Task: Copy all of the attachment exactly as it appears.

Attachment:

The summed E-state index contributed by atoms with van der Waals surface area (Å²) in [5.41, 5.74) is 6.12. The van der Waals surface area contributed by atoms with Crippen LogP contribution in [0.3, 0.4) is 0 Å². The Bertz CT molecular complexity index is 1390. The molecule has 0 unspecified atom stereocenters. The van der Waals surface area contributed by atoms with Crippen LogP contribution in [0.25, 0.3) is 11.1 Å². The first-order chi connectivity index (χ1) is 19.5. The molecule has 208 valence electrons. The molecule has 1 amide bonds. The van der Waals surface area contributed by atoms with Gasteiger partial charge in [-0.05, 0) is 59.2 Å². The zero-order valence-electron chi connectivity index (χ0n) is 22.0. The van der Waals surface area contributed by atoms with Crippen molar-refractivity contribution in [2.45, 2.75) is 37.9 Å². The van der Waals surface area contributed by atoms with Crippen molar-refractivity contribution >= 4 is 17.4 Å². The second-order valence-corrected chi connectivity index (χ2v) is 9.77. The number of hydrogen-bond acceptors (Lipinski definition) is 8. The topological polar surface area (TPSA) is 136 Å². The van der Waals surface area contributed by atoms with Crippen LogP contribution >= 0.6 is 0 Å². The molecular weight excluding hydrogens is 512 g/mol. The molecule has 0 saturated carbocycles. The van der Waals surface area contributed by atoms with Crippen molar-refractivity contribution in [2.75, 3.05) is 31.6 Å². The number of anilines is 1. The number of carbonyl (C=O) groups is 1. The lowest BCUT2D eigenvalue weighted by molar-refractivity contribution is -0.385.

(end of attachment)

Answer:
The summed E-state index contributed by atoms with van der Waals surface area (Å²) in [5.41, 5.74) is 6.12. The van der Waals surface area contributed by atoms with Crippen LogP contribution in [0.3, 0.4) is 0 Å². The Bertz CT molecular complexity index is 1390. The molecule has 0 unspecified atom stereocenters. The van der Waals surface area contributed by atoms with Crippen LogP contribution in [0.25, 0.3) is 11.1 Å². The first-order chi connectivity index (χ1) is 19.5. The molecule has 208 valence electrons. The molecule has 1 amide bonds. The van der Waals surface area contributed by atoms with Gasteiger partial charge in [-0.05, 0) is 59.2 Å². The zero-order valence-electron chi connectivity index (χ0n) is 22.0. The van der Waals surface area contributed by atoms with Crippen molar-refractivity contribution in [2.45, 2.75) is 37.9 Å². The van der Waals surface area contributed by atoms with Crippen molar-refractivity contribution >= 4 is 17.4 Å². The second-order valence-corrected chi connectivity index (χ2v) is 9.77. The number of hydrogen-bond acceptors (Lipinski definition) is 8. The topological polar surface area (TPSA) is 136 Å². The van der Waals surface area contributed by atoms with Crippen LogP contribution >= 0.6 is 0 Å². The molecular weight excluding hydrogens is 512 g/mol. The molecule has 0 saturated carbocycles. The van der Waals surface area contributed by atoms with Crippen molar-refractivity contribution in [2.75, 3.05) is 31.6 Å². The number of anilines is 1. The number of carbonyl (C=O) groups is 1. The lowest BCUT2D eigenvalue weighted by molar-refractivity contribution is -0.385.